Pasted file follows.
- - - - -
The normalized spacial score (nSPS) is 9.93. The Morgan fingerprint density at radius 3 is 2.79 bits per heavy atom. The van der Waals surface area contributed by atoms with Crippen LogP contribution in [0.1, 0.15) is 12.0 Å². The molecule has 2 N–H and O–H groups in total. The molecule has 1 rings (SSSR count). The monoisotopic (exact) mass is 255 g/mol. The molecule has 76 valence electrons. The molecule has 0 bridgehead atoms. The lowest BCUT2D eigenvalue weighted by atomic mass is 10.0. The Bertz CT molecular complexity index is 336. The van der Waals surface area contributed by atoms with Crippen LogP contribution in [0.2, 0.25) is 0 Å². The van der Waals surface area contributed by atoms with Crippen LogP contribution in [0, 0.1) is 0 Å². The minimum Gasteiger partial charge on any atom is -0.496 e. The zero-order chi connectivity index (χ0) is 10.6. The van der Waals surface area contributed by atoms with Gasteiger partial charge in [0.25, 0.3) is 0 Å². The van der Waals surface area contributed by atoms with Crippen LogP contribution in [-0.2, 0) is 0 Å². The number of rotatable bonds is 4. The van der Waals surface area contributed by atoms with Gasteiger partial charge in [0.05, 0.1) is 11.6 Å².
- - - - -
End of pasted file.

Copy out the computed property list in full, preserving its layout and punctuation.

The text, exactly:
The normalized spacial score (nSPS) is 9.93. The Morgan fingerprint density at radius 3 is 2.79 bits per heavy atom. The van der Waals surface area contributed by atoms with Crippen LogP contribution in [0.1, 0.15) is 12.0 Å². The molecule has 2 N–H and O–H groups in total. The molecule has 1 rings (SSSR count). The monoisotopic (exact) mass is 255 g/mol. The molecule has 76 valence electrons. The molecule has 0 bridgehead atoms. The lowest BCUT2D eigenvalue weighted by atomic mass is 10.0. The Bertz CT molecular complexity index is 336. The van der Waals surface area contributed by atoms with Crippen LogP contribution in [0.2, 0.25) is 0 Å². The van der Waals surface area contributed by atoms with Crippen LogP contribution in [0, 0.1) is 0 Å². The minimum Gasteiger partial charge on any atom is -0.496 e. The zero-order chi connectivity index (χ0) is 10.6. The van der Waals surface area contributed by atoms with Gasteiger partial charge in [0.25, 0.3) is 0 Å². The van der Waals surface area contributed by atoms with Crippen LogP contribution in [-0.2, 0) is 0 Å². The number of rotatable bonds is 4. The van der Waals surface area contributed by atoms with Gasteiger partial charge in [0.05, 0.1) is 11.6 Å².